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Play and Defend Better: for improving players

TOO GOOD TO WASTE

Most players who have been playing bridge for a while realise that one way they can reduce the losers they have in a side-suit, where dummy has a shortage in that side-suit is to use dummy’s trumps to ruff those losers. Playing in 4Heart-small, with a diamond suit of A76 oppositeDiamond-small5, the Diamond-small76 will not be losers assuming dummy has enough trumps.

Yet, there are other reasons why you might want to ruff a card in a side-suit in dummy. Take a look at this example which many players miss:

North Deals
Both Vul
Q 10 9 6
Q 10 3 2
5
A 6 4 2
   
N
W   E
S
   
 
A 7 2
A J 9 7 6 5
A K
Q 8
West North East South
  Pass 3  4 
All pass      

 

South had a choice of actions after East’s pre-empt. With a double hold in the pre-emptor’s suit, 3NT is a valid choice. Double might work well if your partner had 5 or 6 spades with a heart shortage though the South hand is quite single-suited.

However, it feels wrong to ignore a fair six-card major. If you do bid hearts, you are too strong to simply overcall, hence the jump to 4Heart-small. Partner will help you out with something useful, or so you hope! Your prayers were indeed answered with a fine dummy. Indeed, North thought about looking for a slam though realised that the jump to 4Heart-small is not always hugely strong as the pre-empt limits partner’s options. (Indeed, a way of showing a really strong heart single-suiter is to double and then bid 4Heart-small over partner’s response.)

A STRONGER DUMMY NEEDED!

One North was thus a little surprised when their partner found four losers in 4Heart-small on the very passive Diamond-small9 lead. Declarer won, laid down the Heart-smallA with no king appearing and then played a low spade to East’s jack. East switched to Club-smallJ after which South had to lose two spades, a heart and a club. So much for a slam!

There are a couple of factors that this South overlooked. Let’s consider the trump suit. There are only 3 missing and with that number including the king, the odds favour a finesse. It is true that East’s pre-empt may affect this if one applies the “vacant spaces” principle (East has only 6 cards outside diamonds while West should have 10.) but with no ruff threatened by the opening lead, there is little to be lost in taking a trump finesse, as the two most likely trump holdings are Kx or Kxx in the West hand. Yet, East has pre-empted vulnerable with only a maximum 3 high card points in their suit. They should have an honour, maybe 2 outside.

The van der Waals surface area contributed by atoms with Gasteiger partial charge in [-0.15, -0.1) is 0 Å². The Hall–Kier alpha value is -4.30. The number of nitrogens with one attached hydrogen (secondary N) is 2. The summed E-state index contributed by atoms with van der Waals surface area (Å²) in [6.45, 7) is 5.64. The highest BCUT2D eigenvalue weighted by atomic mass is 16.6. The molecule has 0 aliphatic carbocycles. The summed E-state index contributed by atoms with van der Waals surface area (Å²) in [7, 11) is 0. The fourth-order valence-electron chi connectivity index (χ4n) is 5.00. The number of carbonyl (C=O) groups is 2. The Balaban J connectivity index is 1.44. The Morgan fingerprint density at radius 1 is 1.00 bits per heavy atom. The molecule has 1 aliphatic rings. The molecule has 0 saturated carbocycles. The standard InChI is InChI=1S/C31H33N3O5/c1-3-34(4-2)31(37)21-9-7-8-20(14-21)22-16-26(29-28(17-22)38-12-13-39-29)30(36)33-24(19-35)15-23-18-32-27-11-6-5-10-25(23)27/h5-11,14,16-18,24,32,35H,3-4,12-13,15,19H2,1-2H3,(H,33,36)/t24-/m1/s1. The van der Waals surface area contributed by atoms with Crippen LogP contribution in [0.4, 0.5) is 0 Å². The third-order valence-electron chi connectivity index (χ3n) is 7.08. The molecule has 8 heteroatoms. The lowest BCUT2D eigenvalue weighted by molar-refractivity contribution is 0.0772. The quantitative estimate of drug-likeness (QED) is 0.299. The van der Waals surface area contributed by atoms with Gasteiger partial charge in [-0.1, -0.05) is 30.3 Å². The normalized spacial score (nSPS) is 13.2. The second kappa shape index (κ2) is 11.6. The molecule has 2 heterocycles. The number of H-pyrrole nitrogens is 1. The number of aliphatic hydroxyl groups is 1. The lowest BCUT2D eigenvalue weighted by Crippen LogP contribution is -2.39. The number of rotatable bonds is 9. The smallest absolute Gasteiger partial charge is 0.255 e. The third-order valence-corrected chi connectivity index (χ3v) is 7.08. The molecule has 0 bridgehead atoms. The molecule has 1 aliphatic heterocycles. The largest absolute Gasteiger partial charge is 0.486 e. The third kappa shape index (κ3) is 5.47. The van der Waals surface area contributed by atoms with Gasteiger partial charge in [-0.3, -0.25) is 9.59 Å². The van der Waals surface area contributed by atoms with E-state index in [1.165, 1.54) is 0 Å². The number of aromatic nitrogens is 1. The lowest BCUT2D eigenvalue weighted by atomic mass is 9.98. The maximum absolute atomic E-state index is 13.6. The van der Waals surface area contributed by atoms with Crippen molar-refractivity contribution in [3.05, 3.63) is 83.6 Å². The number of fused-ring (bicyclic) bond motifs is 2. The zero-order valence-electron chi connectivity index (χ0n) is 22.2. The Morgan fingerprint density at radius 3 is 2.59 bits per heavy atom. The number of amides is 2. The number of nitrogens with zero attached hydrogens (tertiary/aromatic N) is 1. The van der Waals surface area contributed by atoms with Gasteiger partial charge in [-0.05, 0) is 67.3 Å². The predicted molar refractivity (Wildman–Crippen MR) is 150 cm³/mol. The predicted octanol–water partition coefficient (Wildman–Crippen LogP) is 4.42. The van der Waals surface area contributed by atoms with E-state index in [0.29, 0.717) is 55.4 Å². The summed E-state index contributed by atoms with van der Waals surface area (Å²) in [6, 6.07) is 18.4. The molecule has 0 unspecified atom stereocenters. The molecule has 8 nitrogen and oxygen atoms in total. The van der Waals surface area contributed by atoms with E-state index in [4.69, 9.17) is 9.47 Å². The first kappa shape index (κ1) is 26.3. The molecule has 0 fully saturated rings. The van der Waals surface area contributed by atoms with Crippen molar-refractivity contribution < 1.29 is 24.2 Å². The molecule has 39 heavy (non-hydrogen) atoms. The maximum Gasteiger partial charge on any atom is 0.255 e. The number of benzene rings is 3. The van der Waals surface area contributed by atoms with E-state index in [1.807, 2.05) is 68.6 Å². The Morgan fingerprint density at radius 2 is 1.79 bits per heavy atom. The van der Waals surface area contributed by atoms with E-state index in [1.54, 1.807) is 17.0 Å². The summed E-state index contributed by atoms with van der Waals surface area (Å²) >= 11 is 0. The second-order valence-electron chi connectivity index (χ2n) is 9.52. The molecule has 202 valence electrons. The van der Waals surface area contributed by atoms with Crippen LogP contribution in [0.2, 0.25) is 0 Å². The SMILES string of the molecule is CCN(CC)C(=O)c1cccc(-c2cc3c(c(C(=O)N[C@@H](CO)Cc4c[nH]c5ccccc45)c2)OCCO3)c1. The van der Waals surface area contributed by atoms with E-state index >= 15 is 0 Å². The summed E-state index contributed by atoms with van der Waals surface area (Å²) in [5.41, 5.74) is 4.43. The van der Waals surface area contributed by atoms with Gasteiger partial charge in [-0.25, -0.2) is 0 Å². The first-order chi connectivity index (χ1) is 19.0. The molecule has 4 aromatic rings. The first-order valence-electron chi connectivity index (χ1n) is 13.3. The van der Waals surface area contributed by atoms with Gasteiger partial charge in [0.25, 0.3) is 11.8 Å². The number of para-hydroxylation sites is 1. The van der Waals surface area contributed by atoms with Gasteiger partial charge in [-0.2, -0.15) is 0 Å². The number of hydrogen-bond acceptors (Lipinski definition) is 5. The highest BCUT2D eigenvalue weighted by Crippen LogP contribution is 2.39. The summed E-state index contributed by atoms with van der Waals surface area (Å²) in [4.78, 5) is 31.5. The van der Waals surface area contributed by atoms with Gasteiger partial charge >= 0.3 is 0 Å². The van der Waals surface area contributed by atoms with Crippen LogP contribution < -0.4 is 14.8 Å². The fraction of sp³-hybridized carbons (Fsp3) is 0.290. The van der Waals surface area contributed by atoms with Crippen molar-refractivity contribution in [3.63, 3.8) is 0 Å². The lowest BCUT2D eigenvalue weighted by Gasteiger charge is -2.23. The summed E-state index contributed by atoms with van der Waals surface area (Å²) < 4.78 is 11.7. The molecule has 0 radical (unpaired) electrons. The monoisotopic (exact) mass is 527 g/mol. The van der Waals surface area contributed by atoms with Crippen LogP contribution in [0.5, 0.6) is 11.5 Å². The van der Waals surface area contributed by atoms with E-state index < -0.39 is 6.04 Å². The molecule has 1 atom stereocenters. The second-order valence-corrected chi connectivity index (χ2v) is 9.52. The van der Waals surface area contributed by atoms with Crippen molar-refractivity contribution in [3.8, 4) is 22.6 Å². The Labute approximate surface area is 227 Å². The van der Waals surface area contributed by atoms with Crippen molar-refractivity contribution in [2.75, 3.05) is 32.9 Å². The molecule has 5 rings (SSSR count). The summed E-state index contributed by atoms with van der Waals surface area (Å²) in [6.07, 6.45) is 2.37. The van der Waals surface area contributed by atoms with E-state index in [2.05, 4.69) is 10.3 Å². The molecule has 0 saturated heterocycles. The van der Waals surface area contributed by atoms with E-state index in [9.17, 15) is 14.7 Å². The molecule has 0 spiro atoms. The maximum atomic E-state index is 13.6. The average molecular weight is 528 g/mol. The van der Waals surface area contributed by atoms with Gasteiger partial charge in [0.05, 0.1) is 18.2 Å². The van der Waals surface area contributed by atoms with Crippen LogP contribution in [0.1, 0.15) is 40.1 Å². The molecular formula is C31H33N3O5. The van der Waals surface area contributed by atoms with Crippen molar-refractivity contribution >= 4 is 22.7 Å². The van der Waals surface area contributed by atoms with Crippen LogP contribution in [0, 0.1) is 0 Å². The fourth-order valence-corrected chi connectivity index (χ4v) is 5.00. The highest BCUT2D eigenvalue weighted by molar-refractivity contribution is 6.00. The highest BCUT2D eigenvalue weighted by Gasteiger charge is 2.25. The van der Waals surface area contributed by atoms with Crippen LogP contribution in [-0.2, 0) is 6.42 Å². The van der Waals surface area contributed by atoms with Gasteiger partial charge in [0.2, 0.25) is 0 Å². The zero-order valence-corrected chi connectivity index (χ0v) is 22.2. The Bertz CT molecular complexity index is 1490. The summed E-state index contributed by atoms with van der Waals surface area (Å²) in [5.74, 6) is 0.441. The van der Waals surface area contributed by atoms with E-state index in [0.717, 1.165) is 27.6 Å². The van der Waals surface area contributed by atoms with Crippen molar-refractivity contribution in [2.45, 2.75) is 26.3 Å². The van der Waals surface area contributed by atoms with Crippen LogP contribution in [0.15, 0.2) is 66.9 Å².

So, we need to reach dummy at trick 2 to take the finesse. How? There is only one way, isn’t there…ruff a winner!

North Deals
Both Vul
Q 10 9 6
Q 10 3 2
5
A 6 4 2
K 8 5 4 3
4
J 9 8
K 9 7 3
 
N
W   E
S
 
J
K 8
Q 10 7 6 4 3 2
J 10 5
 
A 7 2
A J 9 7 6 5
A K
Q 8
West North East South
  Pass 3  4 
All pass      

 

A waste? Not really. You had no useful discard from the North hand on your Diamond-smallK. If it was a small diamond, you would ruff without thinking. So, play the same way, even if you are ruffing a winner! South might refer to the fact that he had to ruff as he was not sure if the Diamond-smallK was high!

Assuming South does that, they will call for Heart-smallQ from dummy. There is nothing to be gained by East covering as West is marked for no more than one trump. If East ducks smoothly, declarer might even play the ace.

Not today, though, as the finesse is taken successfully and the king then drawn. It is still possible but unlikely that East has both spade honours. So, lay down Spade-smallA and see if there is any good news. Indeed, there is. No need to guess what to do on the second round of spades…. making two overtricks! “Why did you not bid the slam, partner?” South was heard to say rather cruelly after the event!

Interestingly, in a smallish field, no declarer even made 12 tricks let alone bid the small slam!

Although the vacant space theory seems to reduce the chance of East holding the Heart-smallK, it does also at the same time reduce the chance that West holds the singleton Heart-smallK as West is much more likely to hold two or three hearts than East. All of this increases the need to use the ruffing of a winner to dummy as being the right play in order to try for the unlikely heart finesse. In Pairs, and indeed if you reach the odds against small slam, such a play is vital to getting a good score.

So, ruff a loser if that’s what you have to do…

And if not, it may be right to ruff a winner too!

Richard Solomon

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